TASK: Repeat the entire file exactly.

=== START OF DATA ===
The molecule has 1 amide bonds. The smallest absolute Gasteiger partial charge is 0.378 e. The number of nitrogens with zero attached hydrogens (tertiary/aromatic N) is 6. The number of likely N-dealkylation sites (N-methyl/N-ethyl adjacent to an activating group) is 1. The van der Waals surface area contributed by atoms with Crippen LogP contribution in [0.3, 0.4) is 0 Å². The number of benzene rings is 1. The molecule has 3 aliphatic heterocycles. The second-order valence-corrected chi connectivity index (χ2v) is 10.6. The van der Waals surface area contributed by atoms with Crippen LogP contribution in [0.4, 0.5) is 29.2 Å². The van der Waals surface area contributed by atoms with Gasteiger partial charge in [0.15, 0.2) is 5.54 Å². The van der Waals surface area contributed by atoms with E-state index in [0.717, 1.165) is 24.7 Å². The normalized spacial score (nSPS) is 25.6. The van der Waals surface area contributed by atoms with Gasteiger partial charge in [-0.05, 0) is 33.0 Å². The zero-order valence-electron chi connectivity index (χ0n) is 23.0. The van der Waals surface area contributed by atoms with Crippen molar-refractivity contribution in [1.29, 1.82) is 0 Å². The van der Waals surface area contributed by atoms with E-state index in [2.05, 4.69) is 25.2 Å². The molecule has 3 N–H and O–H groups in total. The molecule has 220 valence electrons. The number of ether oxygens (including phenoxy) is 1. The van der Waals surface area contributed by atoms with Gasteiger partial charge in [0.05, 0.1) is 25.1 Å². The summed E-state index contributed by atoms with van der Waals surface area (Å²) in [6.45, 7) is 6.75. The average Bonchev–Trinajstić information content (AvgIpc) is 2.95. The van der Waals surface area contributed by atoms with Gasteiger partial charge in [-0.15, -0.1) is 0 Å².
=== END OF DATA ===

The molecule has 1 amide bonds. The smallest absolute Gasteiger partial charge is 0.378 e. The number of nitrogens with zero attached hydrogens (tertiary/aromatic N) is 6. The number of likely N-dealkylation sites (N-methyl/N-ethyl adjacent to an activating group) is 1. The van der Waals surface area contributed by atoms with Crippen LogP contribution in [0.3, 0.4) is 0 Å². The number of benzene rings is 1. The molecule has 3 aliphatic heterocycles. The second-order valence-corrected chi connectivity index (χ2v) is 10.6. The van der Waals surface area contributed by atoms with Crippen LogP contribution in [0.4, 0.5) is 29.2 Å². The van der Waals surface area contributed by atoms with Gasteiger partial charge in [0.15, 0.2) is 5.54 Å². The van der Waals surface area contributed by atoms with E-state index in [0.717, 1.165) is 24.7 Å². The normalized spacial score (nSPS) is 25.6. The van der Waals surface area contributed by atoms with Gasteiger partial charge in [-0.05, 0) is 33.0 Å². The zero-order valence-electron chi connectivity index (χ0n) is 23.0. The van der Waals surface area contributed by atoms with Crippen molar-refractivity contribution in [1.29, 1.82) is 0 Å². The van der Waals surface area contributed by atoms with E-state index in [2.05, 4.69) is 25.2 Å². The molecule has 3 N–H and O–H groups in total. The molecule has 220 valence electrons. The number of ether oxygens (including phenoxy) is 1. The van der Waals surface area contributed by atoms with Gasteiger partial charge in [0.05, 0.1) is 25.1 Å². The summed E-state index contributed by atoms with van der Waals surface area (Å²) in [6.45, 7) is 6.75. The average Bonchev–Trinajstić information content (AvgIpc) is 2.95. The van der Waals surface area contributed by atoms with Gasteiger partial charge in [-0.15, -0.1) is 0 Å².